Friday 26th August 2016

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Jump

Van Halen

I get up, and nothing gets me down.
You got it tough. I’ve seen the toughest all around.
And I know, baby, just how you feel.
You’ve got to roll with the punches to get to what’s real
Oh can’t you see me standing here,
I’ve got my back against the record machine
I ain’t the worst that you’ve seen.
Oh can’t you see what I mean?
Might as well jump. Jump!
Might as well jump.
Go ahead, jump. Jump!
Go ahead, jump.
Aaa-ohh Hey you! Who said that?
Baby how you been?
You say you don’t know, you won’t know until you begin.
Well can’t you see me standing here,
I’ve got my back against the record machine
I ain’t the worst that you’ve seen.
Oh can’t you see what I mean?
Might as well jump. Jump!
Go ahead, jump.
Might as well jump. Jump!
Go ahead, jump.

Might as well jump. Jump!
Go ahead, jump.
Get it and jump. Jump!
Go ahead, jump.

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Jump is a song by the American rock band Van Halen. It was released in December 1983 as the lead single from their album 1984. It is Van Halen’s most successful single to date reaching number one on the U.S. Billboard Hot 100. The song differs from earlier Van Halen songs in that it is driven by a rolling synth line (played on an Oberheim OB-Xa), although the song does contain a guitar solo, which was spliced together from multiple takes.
David Lee Roth dedicated the song to martial artist Benny Urquidez, of whom he was a student.
The synth line was written around 1981 by Eddie Van Halen but it was refused by the other members of the band. In 1983, producer Ted Templeman asked Roth to take a listen to the unused song idea. Riding around in the back of his 1951 Mercury, with band roadie Larry Hostler driving, Roth listened repeatedly to the song. To come up with a lyric for it, he remembered seeing a television news report the night before about a man who was threatening to commit suicide by jumping off of a high building. Roth thought that one of the onlookers of such a scene would probably shout “go ahead and jump”. Roth bounced this suggestion off Hostler who agreed it was good. Instead of being about a threatened suicide, the words were written as an invitation to love. Roth later told Musician magazine that Hostler was “probably the most responsible for how it came out.”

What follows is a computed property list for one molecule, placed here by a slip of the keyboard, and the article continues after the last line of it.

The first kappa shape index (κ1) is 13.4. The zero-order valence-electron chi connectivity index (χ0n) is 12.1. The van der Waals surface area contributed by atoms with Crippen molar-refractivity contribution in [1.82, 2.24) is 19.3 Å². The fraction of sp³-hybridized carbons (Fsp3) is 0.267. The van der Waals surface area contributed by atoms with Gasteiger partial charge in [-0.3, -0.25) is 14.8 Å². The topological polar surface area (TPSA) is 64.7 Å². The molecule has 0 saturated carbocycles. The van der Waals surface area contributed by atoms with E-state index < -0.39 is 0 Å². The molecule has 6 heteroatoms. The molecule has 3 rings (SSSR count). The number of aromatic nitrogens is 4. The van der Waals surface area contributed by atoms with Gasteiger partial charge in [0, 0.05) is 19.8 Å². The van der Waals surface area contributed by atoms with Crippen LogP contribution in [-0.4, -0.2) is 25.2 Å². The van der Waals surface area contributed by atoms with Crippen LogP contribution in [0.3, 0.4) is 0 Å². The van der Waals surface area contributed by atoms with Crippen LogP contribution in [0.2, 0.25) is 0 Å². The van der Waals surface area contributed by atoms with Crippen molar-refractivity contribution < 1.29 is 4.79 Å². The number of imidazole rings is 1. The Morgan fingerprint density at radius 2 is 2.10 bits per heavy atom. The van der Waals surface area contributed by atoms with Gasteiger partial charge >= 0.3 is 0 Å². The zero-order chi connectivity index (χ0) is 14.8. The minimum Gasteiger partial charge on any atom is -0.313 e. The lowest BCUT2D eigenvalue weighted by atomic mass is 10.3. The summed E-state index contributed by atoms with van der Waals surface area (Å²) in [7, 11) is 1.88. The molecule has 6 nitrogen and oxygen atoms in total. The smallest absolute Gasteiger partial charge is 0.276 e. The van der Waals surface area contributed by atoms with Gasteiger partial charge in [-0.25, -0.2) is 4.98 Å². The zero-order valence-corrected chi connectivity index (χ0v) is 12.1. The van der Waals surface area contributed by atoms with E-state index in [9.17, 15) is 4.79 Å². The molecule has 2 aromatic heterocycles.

This stylistic change was further cemented when it seemed to create severe tensions between Eddie Van Halen and David Lee Roth. This conflict eventually ended in Roth’s departure from the band. In the 1995 Rolling Stone cover story on/interview with Eddie Van Halen (RS #705, dated April 6) the circumstances surrounding Roth’s leaving are discussed. In this interview Eddie claims that the main reason for the split was that Roth and [long-time Van Halen producer] Ted Templeman both disliked the fact that he had built his own studio and was able to work on music away from their influence. He said that “the first thing I did up here was ‘Jump’ and they [Roth and Templeman] didn’t like it. I said ‘take it or leave it’, I was getting sick of their ideas of what was commercial … At first [Roth’s solo EP] Crazy from the Heat was great because Roth laid off me a bit. Little did I know he was testing the waters. Then he called me up and asked me to go to his house and said he was going to make a Crazy from the Heat movie. He had some deal that fell through. But at the time I was depressed. I cried, then I called my brother and told him the guy quit.”
Nevertheless, Roth and Templeman did work on “Jump” at Eddie’s disputed new studio, with Roth providing the lyrics and the vocal melody.

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